All four gas giant planets in our solar system have moons orbiting them, but it’s unknown whether that’s true of any of the many gas giant exoplanets that have been discovered orbiting other stars. Researchers have a theory about it, and their concept could also be the mystery player behind other astronomical phenomena.
Astronomers have yet to find a confirmed “exomoon,” or a moon outside our solar system, even if they are predicted to form around massive planets. Exomoons are harder to pinpoint than exoplanets because of their smaller size.
In 2018, astronomers discovered what could be an exomoon, estimated to be the size of Neptune. It was found in orbit around a gigantic gas planet 8,000 light-years from Earth. But the scientists behind this discovery, hesitant to confirm that the new find is an exomoon due to some of its peculiarities, say more observation is needed. Their findings were published in the journal Science Advances.
In a new study soon to be published in the Monthly Notices of the Royal Astronomical Society journal, other researchers modeled the formation of exomoons around gas giant exoplanets. They projected that the massive planets would kick moons out of orbit and send them on their way — or the researchers believe that angular momentum between the giant exoplanet and moon would allow the moon to essentially escape the gravity of the planet.
While half would probably be destroyed by this expulsion or a potential collision with the planet or star, the other half are projected to survive.
The remnants of the expelled moon would end up circling its star with an eccentric orbit similar to Pluto’s. Pluto has an angled, elliptical orbit on a different plane than the rest of the planets in our solar system. It takes 248 Earth years to complete one full orbit of the sun.
The researchers have dubbed these rogue exomoons “ploonets.”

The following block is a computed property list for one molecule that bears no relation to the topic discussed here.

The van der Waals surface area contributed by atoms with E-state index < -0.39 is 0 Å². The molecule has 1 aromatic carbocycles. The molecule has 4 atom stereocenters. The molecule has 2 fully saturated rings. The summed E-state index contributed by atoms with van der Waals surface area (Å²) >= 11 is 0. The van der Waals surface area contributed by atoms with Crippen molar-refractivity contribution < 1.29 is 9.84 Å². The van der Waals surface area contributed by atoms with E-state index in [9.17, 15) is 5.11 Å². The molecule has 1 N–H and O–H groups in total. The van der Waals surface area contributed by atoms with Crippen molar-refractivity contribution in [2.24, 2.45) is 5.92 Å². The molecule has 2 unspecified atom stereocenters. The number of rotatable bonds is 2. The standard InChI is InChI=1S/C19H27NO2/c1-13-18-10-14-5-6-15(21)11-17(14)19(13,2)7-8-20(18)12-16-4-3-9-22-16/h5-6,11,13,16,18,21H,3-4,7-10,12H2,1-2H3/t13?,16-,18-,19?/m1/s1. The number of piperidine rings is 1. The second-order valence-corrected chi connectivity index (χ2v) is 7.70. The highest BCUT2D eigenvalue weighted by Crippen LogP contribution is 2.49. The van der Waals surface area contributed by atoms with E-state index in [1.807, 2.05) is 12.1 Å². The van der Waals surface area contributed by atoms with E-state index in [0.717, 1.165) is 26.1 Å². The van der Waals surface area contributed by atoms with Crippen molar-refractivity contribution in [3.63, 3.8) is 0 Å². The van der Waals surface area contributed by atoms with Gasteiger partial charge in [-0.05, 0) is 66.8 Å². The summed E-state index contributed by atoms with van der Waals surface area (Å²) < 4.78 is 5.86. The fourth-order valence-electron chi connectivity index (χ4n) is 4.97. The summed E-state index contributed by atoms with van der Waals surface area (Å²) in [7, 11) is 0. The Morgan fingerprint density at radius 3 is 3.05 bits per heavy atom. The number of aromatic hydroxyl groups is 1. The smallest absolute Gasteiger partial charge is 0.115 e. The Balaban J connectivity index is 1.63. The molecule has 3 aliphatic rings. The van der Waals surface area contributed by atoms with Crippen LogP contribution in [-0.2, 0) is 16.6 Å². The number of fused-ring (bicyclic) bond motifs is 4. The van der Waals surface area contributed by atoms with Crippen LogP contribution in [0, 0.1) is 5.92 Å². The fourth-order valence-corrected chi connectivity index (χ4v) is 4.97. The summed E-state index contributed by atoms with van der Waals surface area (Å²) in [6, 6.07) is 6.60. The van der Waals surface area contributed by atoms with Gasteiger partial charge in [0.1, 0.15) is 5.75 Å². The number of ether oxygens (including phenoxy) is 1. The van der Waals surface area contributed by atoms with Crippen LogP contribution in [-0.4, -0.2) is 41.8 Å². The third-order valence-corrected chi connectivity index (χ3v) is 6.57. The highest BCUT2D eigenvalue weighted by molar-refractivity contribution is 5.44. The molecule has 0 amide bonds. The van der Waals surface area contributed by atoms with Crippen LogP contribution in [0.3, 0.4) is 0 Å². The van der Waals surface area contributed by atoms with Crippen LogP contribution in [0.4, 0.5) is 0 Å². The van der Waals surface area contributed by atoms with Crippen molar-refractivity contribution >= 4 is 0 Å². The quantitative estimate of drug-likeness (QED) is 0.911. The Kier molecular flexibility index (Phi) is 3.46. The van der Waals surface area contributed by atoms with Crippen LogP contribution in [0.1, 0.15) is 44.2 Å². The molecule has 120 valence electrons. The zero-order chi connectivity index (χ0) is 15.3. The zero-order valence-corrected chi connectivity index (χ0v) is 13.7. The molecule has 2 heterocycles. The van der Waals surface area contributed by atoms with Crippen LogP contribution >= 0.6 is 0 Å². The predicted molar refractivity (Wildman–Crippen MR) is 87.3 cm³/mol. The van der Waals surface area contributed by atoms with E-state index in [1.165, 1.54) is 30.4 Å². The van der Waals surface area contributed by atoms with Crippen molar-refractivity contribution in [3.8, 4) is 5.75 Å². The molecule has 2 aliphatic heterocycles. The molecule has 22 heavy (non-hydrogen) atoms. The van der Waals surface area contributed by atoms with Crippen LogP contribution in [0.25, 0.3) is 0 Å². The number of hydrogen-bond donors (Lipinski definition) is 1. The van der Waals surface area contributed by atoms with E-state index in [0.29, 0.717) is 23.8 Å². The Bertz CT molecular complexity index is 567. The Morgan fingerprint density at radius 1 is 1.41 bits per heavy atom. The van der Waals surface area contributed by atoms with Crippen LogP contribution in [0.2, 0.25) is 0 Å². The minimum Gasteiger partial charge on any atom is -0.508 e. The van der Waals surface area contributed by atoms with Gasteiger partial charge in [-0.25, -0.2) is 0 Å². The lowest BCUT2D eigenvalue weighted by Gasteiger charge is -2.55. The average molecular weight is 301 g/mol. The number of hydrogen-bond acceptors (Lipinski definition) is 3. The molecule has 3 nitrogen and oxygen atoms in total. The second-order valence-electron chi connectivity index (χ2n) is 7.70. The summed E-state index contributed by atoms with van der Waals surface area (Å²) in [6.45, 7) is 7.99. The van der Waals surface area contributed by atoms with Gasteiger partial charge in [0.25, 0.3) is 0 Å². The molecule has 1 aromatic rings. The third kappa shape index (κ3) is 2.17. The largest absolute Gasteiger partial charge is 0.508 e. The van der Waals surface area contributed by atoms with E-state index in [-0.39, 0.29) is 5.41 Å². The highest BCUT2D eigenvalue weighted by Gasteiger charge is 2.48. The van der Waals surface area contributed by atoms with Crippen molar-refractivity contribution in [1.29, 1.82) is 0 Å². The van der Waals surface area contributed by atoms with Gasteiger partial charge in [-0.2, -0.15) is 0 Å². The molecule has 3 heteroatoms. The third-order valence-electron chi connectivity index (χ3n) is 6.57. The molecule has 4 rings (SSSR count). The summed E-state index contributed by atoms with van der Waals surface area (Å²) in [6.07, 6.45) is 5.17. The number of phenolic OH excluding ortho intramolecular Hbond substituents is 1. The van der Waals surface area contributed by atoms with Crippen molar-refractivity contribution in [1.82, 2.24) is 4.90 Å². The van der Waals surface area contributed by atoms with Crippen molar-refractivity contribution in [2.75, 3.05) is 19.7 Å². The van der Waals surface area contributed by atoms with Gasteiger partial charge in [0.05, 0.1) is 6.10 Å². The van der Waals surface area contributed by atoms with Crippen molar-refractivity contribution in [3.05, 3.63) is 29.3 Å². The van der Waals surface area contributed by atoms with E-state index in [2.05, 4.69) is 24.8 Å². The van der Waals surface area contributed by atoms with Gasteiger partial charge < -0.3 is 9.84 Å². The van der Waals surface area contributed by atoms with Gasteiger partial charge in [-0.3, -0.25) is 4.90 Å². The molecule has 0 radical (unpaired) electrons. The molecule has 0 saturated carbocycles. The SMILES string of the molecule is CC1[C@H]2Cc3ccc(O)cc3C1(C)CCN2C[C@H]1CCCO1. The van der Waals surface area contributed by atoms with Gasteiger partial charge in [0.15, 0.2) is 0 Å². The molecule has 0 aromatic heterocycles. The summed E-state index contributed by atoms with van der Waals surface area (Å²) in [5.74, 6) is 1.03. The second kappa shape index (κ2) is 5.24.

Many of the early exoplanets discovered are so-called hot Jupiters, gas giant exoplanets that are closer to their stars than Jupiter is to its own, and warmer. These were common discoveries during the early days of exoplanet hunting because they were easy to find, but they represent only about 1% of known exoplanets now. And research suggests that some of them should have large moons.
But if they were ejected from orbit, that would explain why exomoons are missing from detection. Instead, the moons are basically on their own.
“These moons would become planetary embryos, or even fully-fledged planets, with highly eccentric orbits of their own,” said study author Jaime Alvarado-Montes of Macquarie University in Australia.
“The strange changes in [Tabby’s Star’s] light intensity have been observed for years, but are still not understood. Ploonets could be the answer,” Alvarado-Montes said.
But actual evidence of ploonets remains elusive. It could be that they deteriorate quickly after escaping their planets’ orbit and can’t be observed.
“If the timescales are large enough, we could have real chances to detect them in the near and middle future,” the researchers wrote in the study.